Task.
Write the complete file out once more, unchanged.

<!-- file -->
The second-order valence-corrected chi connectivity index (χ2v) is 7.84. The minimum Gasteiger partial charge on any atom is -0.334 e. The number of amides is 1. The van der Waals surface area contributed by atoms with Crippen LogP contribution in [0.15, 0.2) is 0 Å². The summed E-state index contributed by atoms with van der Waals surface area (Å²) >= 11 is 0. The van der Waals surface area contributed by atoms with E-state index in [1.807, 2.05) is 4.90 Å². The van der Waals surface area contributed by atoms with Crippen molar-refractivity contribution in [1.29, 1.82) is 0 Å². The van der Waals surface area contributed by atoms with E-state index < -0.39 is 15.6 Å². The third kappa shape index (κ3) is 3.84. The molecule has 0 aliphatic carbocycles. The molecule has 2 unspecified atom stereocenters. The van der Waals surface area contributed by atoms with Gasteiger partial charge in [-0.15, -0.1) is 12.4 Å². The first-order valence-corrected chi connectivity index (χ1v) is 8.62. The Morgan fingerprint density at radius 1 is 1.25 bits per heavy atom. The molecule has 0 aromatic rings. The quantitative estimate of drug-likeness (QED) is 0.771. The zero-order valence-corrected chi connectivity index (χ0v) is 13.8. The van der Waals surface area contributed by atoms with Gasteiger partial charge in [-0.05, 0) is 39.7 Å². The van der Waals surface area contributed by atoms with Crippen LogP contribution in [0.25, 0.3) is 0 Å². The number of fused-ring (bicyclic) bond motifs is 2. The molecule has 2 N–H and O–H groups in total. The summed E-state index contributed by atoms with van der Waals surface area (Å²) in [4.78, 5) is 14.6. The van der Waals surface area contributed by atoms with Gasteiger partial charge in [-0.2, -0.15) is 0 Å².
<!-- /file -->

The second-order valence-corrected chi connectivity index (χ2v) is 7.84. The minimum Gasteiger partial charge on any atom is -0.334 e. The number of amides is 1. The van der Waals surface area contributed by atoms with Crippen LogP contribution in [0.15, 0.2) is 0 Å². The summed E-state index contributed by atoms with van der Waals surface area (Å²) >= 11 is 0. The van der Waals surface area contributed by atoms with E-state index in [1.807, 2.05) is 4.90 Å². The van der Waals surface area contributed by atoms with Crippen molar-refractivity contribution in [1.29, 1.82) is 0 Å². The van der Waals surface area contributed by atoms with E-state index < -0.39 is 15.6 Å². The third kappa shape index (κ3) is 3.84. The molecule has 0 aliphatic carbocycles. The molecule has 2 unspecified atom stereocenters. The van der Waals surface area contributed by atoms with Gasteiger partial charge in [-0.15, -0.1) is 12.4 Å². The first-order valence-corrected chi connectivity index (χ1v) is 8.62. The Morgan fingerprint density at radius 1 is 1.25 bits per heavy atom. The molecule has 0 aromatic rings. The quantitative estimate of drug-likeness (QED) is 0.771. The zero-order valence-corrected chi connectivity index (χ0v) is 13.8. The van der Waals surface area contributed by atoms with Gasteiger partial charge in [-0.05, 0) is 39.7 Å². The van der Waals surface area contributed by atoms with Crippen LogP contribution in [0.25, 0.3) is 0 Å². The number of fused-ring (bicyclic) bond motifs is 2. The molecule has 2 N–H and O–H groups in total. The summed E-state index contributed by atoms with van der Waals surface area (Å²) in [4.78, 5) is 14.6. The van der Waals surface area contributed by atoms with Gasteiger partial charge in [-0.2, -0.15) is 0 Å².